Saturday’s missile scare has been described as an epic failure.
It has been called inexcusable.
It has been referred to as something that caused panic.
And it has been said those responsible must be held accountable.
One can’t dismiss the severity of what happened. Some people were terrified on what should have been your routine sunny, Saturday morning in Hawaii. We are told by state officials the false warning was sent during a shift change at the Hawaii Emergency Management Agency when someone doing a routine test hit the live alert button.
That employee has been reassigned to a job without access to the warning system amid an internal investigation, we are told. No other personnel changes have been made, we are told.
Officials have done their best to assure residents there would be no repeat false alarms. The agency changed things to require that two people send an alert and made it easier to cancel a false alarm — a process that took nearly 40 minutes.
Wow. That’s a relief. We won’t get anymore false warnings that a missile is headed our way.
One must ask, how was it even possible in the first place for one person to push a button that sends such a notice, “BALLISTIC MISSILE THREAT INBOUND TO HAWAII. SEEK IMMEDIATE SHELTER. THIS IS NOT A DRILL,” to a million people around Hawaii?
And, one must also ask, how it is possible it took nearly 40 minutes to cancel that false alarm and let people know the world as they know it was not about to end?
As Mayor Bernard Carvalho Jr. told TGI in an interview Saturday, that this alert went out was bad. That it took so long to correct was worse.
One would think, certainly, a major overhaul is needed. Whoever is in charge of a process that allowed this to happen should be repriminded, even dismissed.
One press release said initial reports from the Federal Communications Commission suggest the state did not have “reasonable safeguards or process controls in place to prevent the transmission of the false alert.”
So we ask, whose fault is that?
As Hawaii Sen. Brian Schatz said Sunday, “There is no excuse for yesterday’s false alarm and the failure to quickly correct it. It terrified residents and visitors, and it undermined our ability to notify the public in a real emergency.”
Hawaii Rep. Tulsi Gabbard Sunday put it even more bluntly:
“This false missile alert that went out yesterday was a colossal failure that caused a nightmare. Those responsible must be held accountable. There must be state and federal investigations into what occurred, and immediate corrective action taken to ensure the people in Hawaii never have to go through anything like this again.”
People feared nuclear war was finally happening. It was about to be upon them. And with the tension, insults, threats and tough talk going on between the U.S. and North Korea, there was every reason to believe this could be real.
It wasn’t, but for 38 minutes, many didn’t know that. There were tears, anger, panic, despair. People called loved ones with what they thought could be their final words. Others rushed to be with family. Drivers pulled off the road and bunkered down. Some prayed. Some accepted that this might be it.
How it could take 38 minutes to send out a correction, let people know everything was OK, is beyond understanding.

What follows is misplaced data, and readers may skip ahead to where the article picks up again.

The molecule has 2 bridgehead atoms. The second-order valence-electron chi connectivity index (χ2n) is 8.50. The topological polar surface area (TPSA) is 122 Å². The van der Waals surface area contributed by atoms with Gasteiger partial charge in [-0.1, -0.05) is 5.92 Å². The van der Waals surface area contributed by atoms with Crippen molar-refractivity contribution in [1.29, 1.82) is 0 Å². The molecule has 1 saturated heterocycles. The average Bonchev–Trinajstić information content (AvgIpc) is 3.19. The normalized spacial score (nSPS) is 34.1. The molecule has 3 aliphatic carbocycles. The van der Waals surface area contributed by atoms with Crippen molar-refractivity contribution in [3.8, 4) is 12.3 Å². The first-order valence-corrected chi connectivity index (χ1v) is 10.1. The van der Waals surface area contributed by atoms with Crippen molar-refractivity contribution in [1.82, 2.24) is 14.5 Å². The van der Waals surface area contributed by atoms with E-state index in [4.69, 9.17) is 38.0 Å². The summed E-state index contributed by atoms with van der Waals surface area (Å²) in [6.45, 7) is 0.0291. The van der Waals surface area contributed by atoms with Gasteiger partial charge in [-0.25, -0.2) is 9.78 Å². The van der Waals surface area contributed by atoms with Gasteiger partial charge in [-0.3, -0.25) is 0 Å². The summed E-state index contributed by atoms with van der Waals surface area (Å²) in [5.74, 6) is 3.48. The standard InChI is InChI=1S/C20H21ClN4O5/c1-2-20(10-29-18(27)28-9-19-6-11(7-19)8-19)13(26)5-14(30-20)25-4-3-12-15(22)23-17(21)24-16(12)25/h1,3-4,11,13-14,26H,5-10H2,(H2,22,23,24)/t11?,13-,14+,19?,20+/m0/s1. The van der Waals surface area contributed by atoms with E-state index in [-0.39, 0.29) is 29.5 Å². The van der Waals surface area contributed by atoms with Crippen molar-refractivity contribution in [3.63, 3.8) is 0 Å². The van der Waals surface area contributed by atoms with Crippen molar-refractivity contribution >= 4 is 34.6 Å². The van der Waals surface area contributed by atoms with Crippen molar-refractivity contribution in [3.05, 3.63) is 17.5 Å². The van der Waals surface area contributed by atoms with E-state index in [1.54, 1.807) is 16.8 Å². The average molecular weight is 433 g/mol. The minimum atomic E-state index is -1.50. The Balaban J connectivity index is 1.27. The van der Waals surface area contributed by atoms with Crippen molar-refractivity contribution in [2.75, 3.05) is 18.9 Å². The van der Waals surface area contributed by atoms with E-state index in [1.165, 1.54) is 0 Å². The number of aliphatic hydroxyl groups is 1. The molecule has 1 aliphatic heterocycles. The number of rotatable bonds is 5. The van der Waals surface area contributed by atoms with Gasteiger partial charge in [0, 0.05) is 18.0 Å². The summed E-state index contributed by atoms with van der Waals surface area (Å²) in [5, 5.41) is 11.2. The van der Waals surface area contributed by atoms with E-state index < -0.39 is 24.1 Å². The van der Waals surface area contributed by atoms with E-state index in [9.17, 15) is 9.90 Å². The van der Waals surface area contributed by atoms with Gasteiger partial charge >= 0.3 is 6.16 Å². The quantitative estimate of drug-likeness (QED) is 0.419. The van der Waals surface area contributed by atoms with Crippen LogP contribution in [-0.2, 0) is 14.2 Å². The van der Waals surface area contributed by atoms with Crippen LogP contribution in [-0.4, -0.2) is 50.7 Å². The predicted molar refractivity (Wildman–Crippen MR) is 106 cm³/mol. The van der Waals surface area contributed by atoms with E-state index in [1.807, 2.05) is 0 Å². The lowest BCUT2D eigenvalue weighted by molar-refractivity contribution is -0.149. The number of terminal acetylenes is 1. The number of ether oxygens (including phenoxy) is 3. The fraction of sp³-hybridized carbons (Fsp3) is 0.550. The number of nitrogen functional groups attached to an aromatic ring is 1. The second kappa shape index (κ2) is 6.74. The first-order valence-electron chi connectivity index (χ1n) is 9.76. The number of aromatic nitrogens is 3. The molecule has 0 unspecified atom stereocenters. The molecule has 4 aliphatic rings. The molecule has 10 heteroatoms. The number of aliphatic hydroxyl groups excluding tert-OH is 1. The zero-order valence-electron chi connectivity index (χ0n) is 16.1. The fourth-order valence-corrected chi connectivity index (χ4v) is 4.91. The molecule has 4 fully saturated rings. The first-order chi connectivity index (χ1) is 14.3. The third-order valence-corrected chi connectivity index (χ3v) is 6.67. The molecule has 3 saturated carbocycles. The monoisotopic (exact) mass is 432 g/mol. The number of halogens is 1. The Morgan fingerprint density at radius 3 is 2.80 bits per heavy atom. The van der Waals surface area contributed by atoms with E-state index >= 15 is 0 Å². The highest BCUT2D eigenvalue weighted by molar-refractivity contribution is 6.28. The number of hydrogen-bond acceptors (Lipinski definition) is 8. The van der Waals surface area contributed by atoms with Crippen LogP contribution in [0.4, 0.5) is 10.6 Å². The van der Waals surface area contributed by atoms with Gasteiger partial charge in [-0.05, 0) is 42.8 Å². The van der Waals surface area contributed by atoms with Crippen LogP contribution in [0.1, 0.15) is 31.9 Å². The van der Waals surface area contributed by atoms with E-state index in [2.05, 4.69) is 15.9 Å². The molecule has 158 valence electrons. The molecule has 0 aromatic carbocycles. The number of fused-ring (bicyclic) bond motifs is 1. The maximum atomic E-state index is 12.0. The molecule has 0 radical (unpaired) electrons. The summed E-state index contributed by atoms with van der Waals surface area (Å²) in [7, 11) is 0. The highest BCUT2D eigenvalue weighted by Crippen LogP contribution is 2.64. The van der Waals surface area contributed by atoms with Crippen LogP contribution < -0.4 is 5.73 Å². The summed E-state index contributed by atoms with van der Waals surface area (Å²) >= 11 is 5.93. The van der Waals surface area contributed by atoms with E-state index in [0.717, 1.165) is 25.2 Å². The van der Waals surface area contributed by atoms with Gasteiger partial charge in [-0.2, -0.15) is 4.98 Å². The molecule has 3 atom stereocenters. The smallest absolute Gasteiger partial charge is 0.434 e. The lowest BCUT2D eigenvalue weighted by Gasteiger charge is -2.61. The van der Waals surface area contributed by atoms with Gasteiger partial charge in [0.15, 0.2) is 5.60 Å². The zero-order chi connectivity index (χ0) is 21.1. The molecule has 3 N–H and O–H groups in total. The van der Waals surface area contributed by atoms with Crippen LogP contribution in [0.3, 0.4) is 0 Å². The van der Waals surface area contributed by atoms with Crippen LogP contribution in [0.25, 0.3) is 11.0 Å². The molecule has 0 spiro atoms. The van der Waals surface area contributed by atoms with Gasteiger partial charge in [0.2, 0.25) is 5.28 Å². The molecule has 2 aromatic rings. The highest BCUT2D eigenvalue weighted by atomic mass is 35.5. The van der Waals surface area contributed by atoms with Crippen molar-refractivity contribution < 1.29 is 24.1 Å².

While we like and appreciate the efforts of Gov. David Ige, the fact is, this happened on his watch. And he, above all, must be held accountable and answer to the people.
In the governor’s defense, here is a statement he sent out Sunday:
On Saturday, Hawaii’s residents and visitors experienced an unfortunate situation that has never happened before and will never happen again — a false alert issued by the Hawaii Emergency Management Agency that a ballistic missile was on its way to the Hawaiian Islands.
On behalf of the State of Hawaii, I deeply apologize for this false alert that created stress, anxiety and fear of a crisis in our residents and guests.
I can personally assure each and every resident and visitor that steps have already been taken by the Hawaii Emergency Management Agency to ensure that a situation of this type never happens again.
The Hawaii Emergency Management Agency is committed to protecting the people of Hawaii, and over the past year it has been taking responsible measures to prepare for the highly unlikely event of a missile attack. As a state government, we must learn from this unfortunate error and continue to prepare for any safety threat to Hawaii’s residents and visitors — whether it is a man-made threat or a natural disaster such as a hurricane or tsunami.
In the next few days, I will continue meeting with our emergency preparedness team and personally talking with families, individuals and leaders from around our state to ensure we reach every household. We must also do what we can to demand peace and a de-escalation of tensions with North Korea.
Again, on behalf of the State of Hawaii, I apologize.
We appreciate the governor’s apology. We’re glad he recognizes this did create stress, anxiety and fear. He should be committed to protecting the people of Hawaii. Something like this can never happen again. It should not have happened in the first place.
It is far more than an “unfortunate error.” This is a miscue of monumental consequences. The fact that the process was in place that allowed this to happen is beyond bad. It’s terrible. Someone was sleeping at the wheel, and that wheel was guiding an entire state. It is careless. It is inexcusable and it is unacceptable. The Hawaii Emergency Management Agency has great lengths to go to restore the public’s trust. The governor has to convince people this blunder is not indicative of his administration’s abilities.
This is one time a simple “sorry” and reference to an “unfortunate error” just doesn’t get it done. It’s not enough. What happened Saturday demands consequences. It demands actions. It demands answers. We’re waiting.